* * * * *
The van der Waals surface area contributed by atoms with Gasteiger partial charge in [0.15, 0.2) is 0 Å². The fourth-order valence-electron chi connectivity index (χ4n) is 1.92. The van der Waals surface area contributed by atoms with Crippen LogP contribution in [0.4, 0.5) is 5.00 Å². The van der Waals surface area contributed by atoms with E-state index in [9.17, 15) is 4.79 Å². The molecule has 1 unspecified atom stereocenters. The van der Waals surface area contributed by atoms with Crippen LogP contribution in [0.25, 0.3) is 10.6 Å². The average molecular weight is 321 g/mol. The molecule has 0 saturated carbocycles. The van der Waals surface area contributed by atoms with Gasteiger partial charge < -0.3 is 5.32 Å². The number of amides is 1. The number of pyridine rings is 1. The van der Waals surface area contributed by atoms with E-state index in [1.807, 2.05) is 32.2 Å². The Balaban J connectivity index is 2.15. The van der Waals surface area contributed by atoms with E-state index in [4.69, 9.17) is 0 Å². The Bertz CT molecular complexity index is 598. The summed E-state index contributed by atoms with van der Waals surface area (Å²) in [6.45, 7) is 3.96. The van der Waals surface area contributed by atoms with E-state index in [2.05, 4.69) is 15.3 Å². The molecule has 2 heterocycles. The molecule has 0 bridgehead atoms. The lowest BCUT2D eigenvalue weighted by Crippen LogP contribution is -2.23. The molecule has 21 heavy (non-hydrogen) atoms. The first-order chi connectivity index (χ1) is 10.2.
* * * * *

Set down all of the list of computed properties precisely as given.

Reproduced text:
The van der Waals surface area contributed by atoms with Gasteiger partial charge in [0.15, 0.2) is 0 Å². The fourth-order valence-electron chi connectivity index (χ4n) is 1.92. The van der Waals surface area contributed by atoms with Crippen LogP contribution in [0.4, 0.5) is 5.00 Å². The van der Waals surface area contributed by atoms with E-state index in [9.17, 15) is 4.79 Å². The molecule has 1 unspecified atom stereocenters. The van der Waals surface area contributed by atoms with Crippen LogP contribution in [0.25, 0.3) is 10.6 Å². The average molecular weight is 321 g/mol. The molecule has 0 saturated carbocycles. The van der Waals surface area contributed by atoms with Gasteiger partial charge < -0.3 is 5.32 Å². The number of amides is 1. The number of pyridine rings is 1. The van der Waals surface area contributed by atoms with E-state index in [1.807, 2.05) is 32.2 Å². The Balaban J connectivity index is 2.15. The van der Waals surface area contributed by atoms with E-state index in [4.69, 9.17) is 0 Å². The Bertz CT molecular complexity index is 598. The summed E-state index contributed by atoms with van der Waals surface area (Å²) in [6.45, 7) is 3.96. The van der Waals surface area contributed by atoms with E-state index in [2.05, 4.69) is 15.3 Å². The molecule has 2 heterocycles. The molecule has 0 bridgehead atoms. The lowest BCUT2D eigenvalue weighted by Crippen LogP contribution is -2.23. The molecule has 21 heavy (non-hydrogen) atoms. The first-order chi connectivity index (χ1) is 10.2.